So begins the Economist’s landmark article on the global RE bubble from June 2005. It’s now available for free viewing after years behind the pay wall.
This is the classic analysis of the housing bubble IMHO and the one that made me bearish on RE. Its arguments are my arguments.
“The most compelling evidence that home prices are over-valued in many countries is the diverging relationship between house prices and rents. The ratio of prices to rents is a sort of price/earnings ratio for the housing market. Just as the price of a share should equal the discounted present value of future dividends, so the price of a house should reflect the future benefits of ownership, either as rental income for an investor or the rent saved by an owner-occupier.”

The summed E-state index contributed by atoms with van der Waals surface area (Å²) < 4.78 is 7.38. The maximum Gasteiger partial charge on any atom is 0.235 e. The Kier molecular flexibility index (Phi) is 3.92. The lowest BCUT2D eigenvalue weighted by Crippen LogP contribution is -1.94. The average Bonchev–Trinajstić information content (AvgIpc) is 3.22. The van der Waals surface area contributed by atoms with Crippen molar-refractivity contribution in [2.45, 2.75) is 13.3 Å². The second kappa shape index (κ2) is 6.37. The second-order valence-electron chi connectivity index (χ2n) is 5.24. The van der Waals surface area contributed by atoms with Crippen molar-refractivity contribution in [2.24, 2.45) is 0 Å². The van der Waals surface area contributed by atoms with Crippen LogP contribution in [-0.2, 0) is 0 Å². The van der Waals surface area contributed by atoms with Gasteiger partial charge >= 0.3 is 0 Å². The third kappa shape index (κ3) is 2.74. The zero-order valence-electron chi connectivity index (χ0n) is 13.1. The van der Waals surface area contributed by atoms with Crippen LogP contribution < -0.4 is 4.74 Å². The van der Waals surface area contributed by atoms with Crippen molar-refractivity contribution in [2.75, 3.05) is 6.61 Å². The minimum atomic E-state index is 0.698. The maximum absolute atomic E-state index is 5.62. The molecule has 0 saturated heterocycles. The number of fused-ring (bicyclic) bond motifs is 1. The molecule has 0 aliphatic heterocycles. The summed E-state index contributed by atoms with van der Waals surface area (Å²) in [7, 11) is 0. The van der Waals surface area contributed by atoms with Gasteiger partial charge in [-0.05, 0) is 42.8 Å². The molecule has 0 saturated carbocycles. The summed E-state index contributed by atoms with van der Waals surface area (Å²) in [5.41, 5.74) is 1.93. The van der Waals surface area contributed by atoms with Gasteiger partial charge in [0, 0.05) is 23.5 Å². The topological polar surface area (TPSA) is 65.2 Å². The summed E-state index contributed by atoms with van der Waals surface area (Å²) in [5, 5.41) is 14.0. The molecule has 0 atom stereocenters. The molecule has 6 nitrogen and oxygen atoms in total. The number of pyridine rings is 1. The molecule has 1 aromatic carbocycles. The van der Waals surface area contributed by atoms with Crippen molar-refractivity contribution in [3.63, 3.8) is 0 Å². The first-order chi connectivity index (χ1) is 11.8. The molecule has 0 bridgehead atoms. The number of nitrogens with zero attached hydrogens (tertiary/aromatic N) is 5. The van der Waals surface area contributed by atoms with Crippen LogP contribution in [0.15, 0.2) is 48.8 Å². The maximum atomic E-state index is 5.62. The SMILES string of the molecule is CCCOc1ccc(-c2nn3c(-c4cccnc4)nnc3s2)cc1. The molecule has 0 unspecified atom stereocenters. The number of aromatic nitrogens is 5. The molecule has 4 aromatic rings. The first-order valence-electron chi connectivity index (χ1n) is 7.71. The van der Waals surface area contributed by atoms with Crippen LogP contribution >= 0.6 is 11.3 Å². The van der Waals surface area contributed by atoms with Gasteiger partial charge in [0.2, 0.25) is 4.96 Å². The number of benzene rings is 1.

And there you have it. It’s possible to ascertain whether housing is over-valued because it’s an investment, whether or not its owners think of it as one, or what they mean by an “investment” in the first place. Eventually market forces and marginal pricing must prevail and that means that prices must fall back to a level justified by rental value.
Do read the article if you haven’t already, and try adding Vancouver (or other major Canadian markets, or just the Canadian average) to the graphs. How do we look compared to the US and other countries in 2005?